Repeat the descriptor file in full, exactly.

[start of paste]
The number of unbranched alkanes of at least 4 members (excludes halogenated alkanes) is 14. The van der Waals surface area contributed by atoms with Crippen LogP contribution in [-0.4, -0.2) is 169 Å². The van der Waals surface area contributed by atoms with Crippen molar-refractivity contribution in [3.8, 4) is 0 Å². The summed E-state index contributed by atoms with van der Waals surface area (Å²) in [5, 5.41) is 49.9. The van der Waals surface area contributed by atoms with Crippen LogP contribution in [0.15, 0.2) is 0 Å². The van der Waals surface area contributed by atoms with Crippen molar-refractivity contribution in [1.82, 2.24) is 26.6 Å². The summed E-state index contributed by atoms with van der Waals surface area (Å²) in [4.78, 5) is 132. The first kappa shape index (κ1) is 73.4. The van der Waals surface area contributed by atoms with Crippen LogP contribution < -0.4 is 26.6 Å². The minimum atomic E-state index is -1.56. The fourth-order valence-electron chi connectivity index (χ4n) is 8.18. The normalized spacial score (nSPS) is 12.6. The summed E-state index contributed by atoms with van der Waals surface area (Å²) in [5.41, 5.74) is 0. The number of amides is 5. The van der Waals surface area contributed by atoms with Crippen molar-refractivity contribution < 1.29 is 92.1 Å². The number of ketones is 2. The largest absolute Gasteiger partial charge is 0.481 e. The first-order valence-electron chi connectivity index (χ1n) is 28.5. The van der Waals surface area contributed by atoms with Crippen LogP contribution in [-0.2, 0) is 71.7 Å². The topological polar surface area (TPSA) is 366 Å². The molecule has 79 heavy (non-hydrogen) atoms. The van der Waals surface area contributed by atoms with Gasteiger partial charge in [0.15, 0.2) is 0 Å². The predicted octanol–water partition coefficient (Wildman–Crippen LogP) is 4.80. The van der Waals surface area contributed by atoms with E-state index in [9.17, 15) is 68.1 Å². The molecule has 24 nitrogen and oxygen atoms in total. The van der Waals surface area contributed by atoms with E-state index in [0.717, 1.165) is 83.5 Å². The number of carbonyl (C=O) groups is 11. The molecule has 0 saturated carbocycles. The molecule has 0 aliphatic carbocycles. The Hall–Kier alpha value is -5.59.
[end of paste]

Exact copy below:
The number of unbranched alkanes of at least 4 members (excludes halogenated alkanes) is 14. The van der Waals surface area contributed by atoms with Crippen LogP contribution in [-0.4, -0.2) is 169 Å². The van der Waals surface area contributed by atoms with Crippen molar-refractivity contribution in [3.8, 4) is 0 Å². The summed E-state index contributed by atoms with van der Waals surface area (Å²) in [5, 5.41) is 49.9. The van der Waals surface area contributed by atoms with Crippen LogP contribution in [0.15, 0.2) is 0 Å². The van der Waals surface area contributed by atoms with Crippen molar-refractivity contribution in [1.82, 2.24) is 26.6 Å². The summed E-state index contributed by atoms with van der Waals surface area (Å²) in [4.78, 5) is 132. The first kappa shape index (κ1) is 73.4. The van der Waals surface area contributed by atoms with Crippen LogP contribution < -0.4 is 26.6 Å². The minimum atomic E-state index is -1.56. The fourth-order valence-electron chi connectivity index (χ4n) is 8.18. The normalized spacial score (nSPS) is 12.6. The summed E-state index contributed by atoms with van der Waals surface area (Å²) in [5.41, 5.74) is 0. The number of amides is 5. The van der Waals surface area contributed by atoms with Crippen molar-refractivity contribution < 1.29 is 92.1 Å². The number of ketones is 2. The largest absolute Gasteiger partial charge is 0.481 e. The first-order valence-electron chi connectivity index (χ1n) is 28.5. The van der Waals surface area contributed by atoms with Crippen LogP contribution in [-0.2, 0) is 71.7 Å². The topological polar surface area (TPSA) is 366 Å². The molecule has 79 heavy (non-hydrogen) atoms. The van der Waals surface area contributed by atoms with Gasteiger partial charge in [0.15, 0.2) is 0 Å². The predicted octanol–water partition coefficient (Wildman–Crippen LogP) is 4.80. The van der Waals surface area contributed by atoms with E-state index in [9.17, 15) is 68.1 Å². The molecule has 24 nitrogen and oxygen atoms in total. The van der Waals surface area contributed by atoms with E-state index in [0.717, 1.165) is 83.5 Å². The number of carbonyl (C=O) groups is 11. The molecule has 0 saturated carbocycles. The molecule has 0 aliphatic carbocycles. The Hall–Kier alpha value is -5.59.